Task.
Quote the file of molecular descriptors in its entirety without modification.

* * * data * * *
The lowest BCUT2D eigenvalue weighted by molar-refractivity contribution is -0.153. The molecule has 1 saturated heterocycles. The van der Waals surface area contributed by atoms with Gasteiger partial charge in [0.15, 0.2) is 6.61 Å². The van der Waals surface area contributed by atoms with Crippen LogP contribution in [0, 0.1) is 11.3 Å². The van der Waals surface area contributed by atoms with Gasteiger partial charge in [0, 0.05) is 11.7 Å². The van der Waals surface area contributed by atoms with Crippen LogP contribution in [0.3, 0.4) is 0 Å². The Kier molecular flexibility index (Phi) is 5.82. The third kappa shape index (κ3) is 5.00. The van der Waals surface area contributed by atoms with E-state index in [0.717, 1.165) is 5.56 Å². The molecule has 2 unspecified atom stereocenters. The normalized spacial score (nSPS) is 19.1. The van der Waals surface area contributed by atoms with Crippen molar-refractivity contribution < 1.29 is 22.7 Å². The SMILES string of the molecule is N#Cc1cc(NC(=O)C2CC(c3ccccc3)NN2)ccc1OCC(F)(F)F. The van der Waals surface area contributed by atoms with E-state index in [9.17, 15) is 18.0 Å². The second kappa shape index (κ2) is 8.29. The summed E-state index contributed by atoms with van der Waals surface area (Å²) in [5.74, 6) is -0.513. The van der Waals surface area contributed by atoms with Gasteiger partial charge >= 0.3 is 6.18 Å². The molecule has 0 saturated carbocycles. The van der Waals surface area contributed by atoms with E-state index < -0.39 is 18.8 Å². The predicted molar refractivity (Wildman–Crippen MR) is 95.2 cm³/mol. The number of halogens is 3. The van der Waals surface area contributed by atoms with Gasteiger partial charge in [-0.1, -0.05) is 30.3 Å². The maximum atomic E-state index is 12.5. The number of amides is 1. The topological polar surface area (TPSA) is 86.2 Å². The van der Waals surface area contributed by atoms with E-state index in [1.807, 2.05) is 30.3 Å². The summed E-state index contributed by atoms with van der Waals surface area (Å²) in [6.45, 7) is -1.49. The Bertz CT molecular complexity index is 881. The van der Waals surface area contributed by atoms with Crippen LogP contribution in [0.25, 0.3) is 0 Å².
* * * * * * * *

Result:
The lowest BCUT2D eigenvalue weighted by molar-refractivity contribution is -0.153. The molecule has 1 saturated heterocycles. The van der Waals surface area contributed by atoms with Gasteiger partial charge in [0.15, 0.2) is 6.61 Å². The van der Waals surface area contributed by atoms with Crippen LogP contribution in [0, 0.1) is 11.3 Å². The van der Waals surface area contributed by atoms with Gasteiger partial charge in [0, 0.05) is 11.7 Å². The van der Waals surface area contributed by atoms with Crippen LogP contribution in [0.3, 0.4) is 0 Å². The Kier molecular flexibility index (Phi) is 5.82. The third kappa shape index (κ3) is 5.00. The van der Waals surface area contributed by atoms with E-state index in [0.717, 1.165) is 5.56 Å². The molecule has 2 unspecified atom stereocenters. The normalized spacial score (nSPS) is 19.1. The van der Waals surface area contributed by atoms with Crippen molar-refractivity contribution < 1.29 is 22.7 Å². The SMILES string of the molecule is N#Cc1cc(NC(=O)C2CC(c3ccccc3)NN2)ccc1OCC(F)(F)F. The van der Waals surface area contributed by atoms with E-state index in [9.17, 15) is 18.0 Å². The second kappa shape index (κ2) is 8.29. The summed E-state index contributed by atoms with van der Waals surface area (Å²) in [5.74, 6) is -0.513. The van der Waals surface area contributed by atoms with Gasteiger partial charge >= 0.3 is 6.18 Å². The molecule has 0 saturated carbocycles. The van der Waals surface area contributed by atoms with E-state index < -0.39 is 18.8 Å². The predicted molar refractivity (Wildman–Crippen MR) is 95.2 cm³/mol. The number of halogens is 3. The van der Waals surface area contributed by atoms with Gasteiger partial charge in [-0.1, -0.05) is 30.3 Å². The maximum atomic E-state index is 12.5. The number of amides is 1. The topological polar surface area (TPSA) is 86.2 Å². The van der Waals surface area contributed by atoms with E-state index in [1.807, 2.05) is 30.3 Å². The summed E-state index contributed by atoms with van der Waals surface area (Å²) in [6.45, 7) is -1.49. The Bertz CT molecular complexity index is 881. The van der Waals surface area contributed by atoms with Crippen LogP contribution in [0.25, 0.3) is 0 Å².